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"The Age of Modern Warfare" Topic


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250 hits since 15 Jun 2017
©1994-2017 Bill Armintrout
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Tango01 Supporting Member of TMP15 Jun 2017 10:04 p.m. PST

"The archaeological record shows that humans have been fighting since we evolved, but for the first 95 percent or so of our time on Earth, our war-making was a ragged business. Putting together what we can excavate with what anthropologists observed among the surviving Stone Age societies of the 20th century, it seems that there were few real battles. After all, battles are dangerous: It takes fierce discipline or even fiercer belief in some cause to make men get close to other men who are trying to kill them, and Stone Age societies lacked the institutions able to instill such discipline or inspire such fanaticism. Consequently, pitched battles tended to take the form of long-range skirmishes with bows, slings or javelins that often broke off if anyone was seriously hurt (or even if it started raining).

This did not, however, mean that prehistoric warfare was some kind of harmless ritual. Rather, the real killing went on in ambushes, where half a dozen men might jump out and attack a single enemy, beating him to death, or the young braves from one clan might storm a sleeping enemy village in the hours before dawn, spearing and scalping defenseless men, women and children. Archaeologists have dug up the remains of such massacre sites dating back to 11,000 B.C.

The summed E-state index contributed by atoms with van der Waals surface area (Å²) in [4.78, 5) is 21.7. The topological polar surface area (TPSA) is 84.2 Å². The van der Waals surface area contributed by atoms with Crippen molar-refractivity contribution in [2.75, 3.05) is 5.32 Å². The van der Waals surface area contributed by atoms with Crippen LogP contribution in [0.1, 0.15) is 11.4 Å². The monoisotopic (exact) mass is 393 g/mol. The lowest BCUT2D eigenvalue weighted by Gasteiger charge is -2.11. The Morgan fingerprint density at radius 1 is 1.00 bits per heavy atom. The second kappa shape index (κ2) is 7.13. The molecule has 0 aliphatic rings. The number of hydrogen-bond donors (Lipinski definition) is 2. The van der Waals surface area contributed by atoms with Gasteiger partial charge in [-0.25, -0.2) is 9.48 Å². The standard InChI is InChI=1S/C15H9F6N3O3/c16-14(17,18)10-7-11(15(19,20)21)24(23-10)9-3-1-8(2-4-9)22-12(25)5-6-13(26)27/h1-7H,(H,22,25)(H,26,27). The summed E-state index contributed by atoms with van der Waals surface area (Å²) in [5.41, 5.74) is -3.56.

This kind of dirty little war has never gone away, but for the past 5,000 years it has been subordinated to a very different way of doing things.

When farmers created the first proper states, with governments led by godlike kings who had the power to coerce others to do as they were told, one of the first things rulers did was to use this force to turn warriors into soldiers. The distinction between the two is that a warrior is a wild young man who will kill when his mad blood stirs but will run away when the odds look bad, while a proper soldier is a disciplined professional who will stand his ground and would rather die than disgrace his regiment. Depictions of spearmen advancing in formation and descriptions of standing armies suggest that this revolution in military affairs was underway in the Middle East (particularly in what we now call southern Iraq) by 2500 B.C., and over the next 2,000 years it spread or began independently from China to the Mediterranean…."
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